As RillGrow models the movement of discrete packets of runoff on a grid according to a fixed set of rules, it may be thought of as a cellular automaton system. It differs from a conventional cellular automata system however, since the implementation of the rules governing automaton behaviour changes during the course of the simulation. In other words, although the rules themselves do not change, the outcome of their application for a given cell will depend on the past history of elevation change to this and adjacent cells. RillGrow may therefore be described as an 'evolving cellular automaton system'.

In addition to generating the networks shown in Figures 2 and 3, other realistic macroscale responses of the model include a narrowing of rill spacing with increased slope angle (Figure 5), an increased contribution of rill erosion with downslope distance (Figure 6), and a nonlinear increase of total erosion with slope steepness (Figure 7). Additionally, networks exhibit such features as an increase in rill depth below confluences, and micro-rill piracy (Figure 2: lower left). The microtopographic grid (Figure 3) shows a decrease in the correlation of cell-cell elevations, primarily at short correlation lengths (not illustrated here).

Rill spacing with downslope distance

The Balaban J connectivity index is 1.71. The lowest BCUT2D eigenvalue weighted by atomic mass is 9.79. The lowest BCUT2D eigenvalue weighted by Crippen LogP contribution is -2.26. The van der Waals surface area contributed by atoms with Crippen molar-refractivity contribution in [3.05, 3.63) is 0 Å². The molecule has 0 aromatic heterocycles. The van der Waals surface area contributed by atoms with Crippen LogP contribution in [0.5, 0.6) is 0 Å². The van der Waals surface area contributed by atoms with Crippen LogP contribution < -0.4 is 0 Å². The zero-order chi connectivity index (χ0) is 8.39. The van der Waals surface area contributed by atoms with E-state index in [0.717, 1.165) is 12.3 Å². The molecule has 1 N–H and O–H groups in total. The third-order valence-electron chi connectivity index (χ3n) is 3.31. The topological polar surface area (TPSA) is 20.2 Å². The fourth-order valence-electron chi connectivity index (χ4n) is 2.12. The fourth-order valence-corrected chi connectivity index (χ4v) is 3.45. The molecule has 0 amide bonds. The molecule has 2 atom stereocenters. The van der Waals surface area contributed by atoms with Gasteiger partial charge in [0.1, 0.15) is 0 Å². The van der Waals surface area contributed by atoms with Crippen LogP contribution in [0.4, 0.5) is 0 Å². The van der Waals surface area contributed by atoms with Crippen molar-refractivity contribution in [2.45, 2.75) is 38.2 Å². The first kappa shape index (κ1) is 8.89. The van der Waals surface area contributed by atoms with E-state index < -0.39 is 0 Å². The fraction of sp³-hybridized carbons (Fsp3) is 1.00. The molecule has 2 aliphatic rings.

Figure 5. Simulated rill spacing for slope angles of 5, 10 and 15% (from Favis-Mortlock, 1996; 1998)

Rill-interrill contributions
Figure 6. Simulated rill and inter-rill contributions on a 15% slope (from Favis-Mortlock, 1996; 1998)

Total erosion for various slope angles
Figure 7. Total simulated erosion and slope angle for several initial microtopographic distributions (from Favis-Mortlock, 1996; 1998)

Although the model produces very promising results, it has two main limitations. Firstly, in the current version, many process descriptions - e.g. infiltration - are omitted. Secondly the approach is very demanding of computational resources. This constrains the size of area to which it may be applied.

Favis-Mortlock, D.T. (1996). An evolutionary approach to the simulation of rill initiation and development. In, Abrahart, R.J. (ed.), Proceedings of the First International Conference on GeoComputation (Volume 1), School of Geography, University of Leeds. pp. 248-281.

Favis-Mortlock, D.T. (1998). A self-organising dynamic systems approach to the simulation of rill initiation and development on hillslopes. Computers and Geosciences 24(4), 353-372.

Nearing, M.A., Norton, L.D., Bulgakov, D.A., Larionov, G.A., West, L.T. and Dontsova, K. (1997). Hydraulics and erosion in eroding rills. Water Resources Research 33(4), 865-876.